Because of a false dichotomy between holiness and happiness
Have you ever heard a preacher say, “God is not interested in your happiness; He is interested in your holiness!” I have heard it on several occasions, and I’m sure I have said something similar in my preaching and teaching in the past. This a false dichotomy. I will go as far to say that until a believer learns to source his happiness in the Lord, he will never be truly holy in his practice. The desire to be happy was not a result of the fall, but rather it was derailed by the fall. God has wired us to be happy in Him and to enjoy His creation, as well as the gift of life (1 Timothy 6:17). The problem is not a desire for happiness. The problem comes when we replace the proper source of happiness with God-substitutes. We try to find happpiness in pleasure, fame, or the accumulation of things rather than in drinking deeply of Christ and in him finding satisfaction. A lot of people are trying to find love, joy, and peace in the world. They hope it will make them truly happy. It is interesting that love, joy and peace are a part of the fruit of the Spirit – it is what we experience when we are partakers of His holiness.
While I could give more reasons why we recoil at the command to be holy, this is sufficient for us to see that much of our reservations are couched in a faulty understanding of this subject. Five times in the Old Testament we are called to worship the Lord in the beauty of holiness. When we begin to allow the scriptures to shape our view of holiness, it becomes something desirable, attractive, and simply beautiful.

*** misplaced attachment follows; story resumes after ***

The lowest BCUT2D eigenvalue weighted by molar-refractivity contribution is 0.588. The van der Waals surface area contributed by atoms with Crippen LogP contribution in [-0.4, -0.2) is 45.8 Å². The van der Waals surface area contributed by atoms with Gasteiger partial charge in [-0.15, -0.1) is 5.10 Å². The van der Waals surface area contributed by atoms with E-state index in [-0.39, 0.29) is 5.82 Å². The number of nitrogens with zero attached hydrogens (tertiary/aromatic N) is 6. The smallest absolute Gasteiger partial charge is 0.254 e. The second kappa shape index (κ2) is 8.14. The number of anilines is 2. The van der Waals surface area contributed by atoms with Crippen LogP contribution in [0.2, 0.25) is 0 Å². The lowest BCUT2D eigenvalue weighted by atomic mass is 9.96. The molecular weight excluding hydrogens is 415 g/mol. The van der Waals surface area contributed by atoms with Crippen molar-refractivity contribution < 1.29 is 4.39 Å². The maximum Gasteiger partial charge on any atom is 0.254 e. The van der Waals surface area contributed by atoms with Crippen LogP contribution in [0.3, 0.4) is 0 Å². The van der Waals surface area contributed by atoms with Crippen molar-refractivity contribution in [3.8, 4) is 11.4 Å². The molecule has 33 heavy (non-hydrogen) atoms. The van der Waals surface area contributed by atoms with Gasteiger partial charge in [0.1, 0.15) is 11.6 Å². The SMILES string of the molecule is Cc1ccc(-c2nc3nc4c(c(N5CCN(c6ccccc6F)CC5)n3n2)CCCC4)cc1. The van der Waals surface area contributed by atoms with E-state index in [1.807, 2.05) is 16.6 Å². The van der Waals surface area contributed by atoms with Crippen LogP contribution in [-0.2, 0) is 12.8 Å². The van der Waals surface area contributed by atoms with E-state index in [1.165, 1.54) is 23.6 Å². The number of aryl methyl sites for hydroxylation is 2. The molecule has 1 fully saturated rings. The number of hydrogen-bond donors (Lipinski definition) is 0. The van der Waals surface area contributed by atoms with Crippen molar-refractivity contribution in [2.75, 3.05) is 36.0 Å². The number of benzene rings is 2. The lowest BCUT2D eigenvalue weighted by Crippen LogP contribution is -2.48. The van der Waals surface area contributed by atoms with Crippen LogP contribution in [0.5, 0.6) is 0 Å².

I want to close with an illustration that I think will help us see that holiness is beautiful. Take out a sheet of paper and draw a line right down the middle, making two columns. On the one side, write out ten qualities that you despise in other individuals. Perhaps you would write dishonesty, infidelity, self-centeredness, and pride among others. On the other side write down ten qualities that you desire in other individuals. Perhaps you would write honesty, integrity, humility, compassion, patience, and joy. Now draw a circle around everything you put in the despised column and label it unholy – because that what it is. Draw a circle around everything you wrote down as desirable and label it holy – because that is what it is. Honesty, integrity, humility, compassion, patience, and joy are all the outflow of the Holy Spirit’s filling a believer with the beauty of His holiness. Don’t allow the world or poor teaching to shape your view of holiness. The scriptures teach that holiness is beautiful.